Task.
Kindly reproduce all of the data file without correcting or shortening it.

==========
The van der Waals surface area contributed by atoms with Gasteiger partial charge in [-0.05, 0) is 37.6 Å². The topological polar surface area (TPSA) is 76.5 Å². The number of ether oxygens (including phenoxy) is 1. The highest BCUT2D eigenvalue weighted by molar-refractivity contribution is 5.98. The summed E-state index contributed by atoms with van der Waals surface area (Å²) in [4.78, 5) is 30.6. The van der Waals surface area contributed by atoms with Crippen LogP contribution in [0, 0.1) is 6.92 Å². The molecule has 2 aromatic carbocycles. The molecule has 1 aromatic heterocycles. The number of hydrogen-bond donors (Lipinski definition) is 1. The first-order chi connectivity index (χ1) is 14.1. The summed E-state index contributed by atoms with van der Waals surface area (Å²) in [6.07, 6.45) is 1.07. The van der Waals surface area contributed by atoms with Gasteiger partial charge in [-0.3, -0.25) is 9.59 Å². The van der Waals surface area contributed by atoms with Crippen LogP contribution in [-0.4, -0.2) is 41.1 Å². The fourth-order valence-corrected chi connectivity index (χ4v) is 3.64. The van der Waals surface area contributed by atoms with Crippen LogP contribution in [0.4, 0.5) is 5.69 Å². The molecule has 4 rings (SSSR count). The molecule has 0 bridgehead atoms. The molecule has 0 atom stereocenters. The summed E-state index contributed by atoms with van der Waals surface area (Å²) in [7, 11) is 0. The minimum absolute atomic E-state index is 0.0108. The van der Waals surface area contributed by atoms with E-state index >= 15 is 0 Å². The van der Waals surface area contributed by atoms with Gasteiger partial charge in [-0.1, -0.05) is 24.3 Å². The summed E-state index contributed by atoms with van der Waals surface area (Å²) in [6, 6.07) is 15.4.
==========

The van der Waals surface area contributed by atoms with Gasteiger partial charge in [-0.05, 0) is 37.6 Å². The topological polar surface area (TPSA) is 76.5 Å². The number of ether oxygens (including phenoxy) is 1. The highest BCUT2D eigenvalue weighted by molar-refractivity contribution is 5.98. The summed E-state index contributed by atoms with van der Waals surface area (Å²) in [4.78, 5) is 30.6. The van der Waals surface area contributed by atoms with Crippen LogP contribution in [0, 0.1) is 6.92 Å². The molecule has 2 aromatic carbocycles. The molecule has 1 aromatic heterocycles. The number of hydrogen-bond donors (Lipinski definition) is 1. The first-order chi connectivity index (χ1) is 14.1. The summed E-state index contributed by atoms with van der Waals surface area (Å²) in [6.07, 6.45) is 1.07. The van der Waals surface area contributed by atoms with Gasteiger partial charge in [-0.3, -0.25) is 9.59 Å². The van der Waals surface area contributed by atoms with Crippen LogP contribution in [-0.4, -0.2) is 41.1 Å². The fourth-order valence-corrected chi connectivity index (χ4v) is 3.64. The van der Waals surface area contributed by atoms with Crippen LogP contribution in [0.4, 0.5) is 5.69 Å². The molecule has 4 rings (SSSR count). The molecule has 0 bridgehead atoms. The molecule has 0 atom stereocenters. The summed E-state index contributed by atoms with van der Waals surface area (Å²) in [7, 11) is 0. The minimum absolute atomic E-state index is 0.0108. The van der Waals surface area contributed by atoms with E-state index >= 15 is 0 Å². The van der Waals surface area contributed by atoms with Gasteiger partial charge in [-0.1, -0.05) is 24.3 Å². The summed E-state index contributed by atoms with van der Waals surface area (Å²) in [6, 6.07) is 15.4.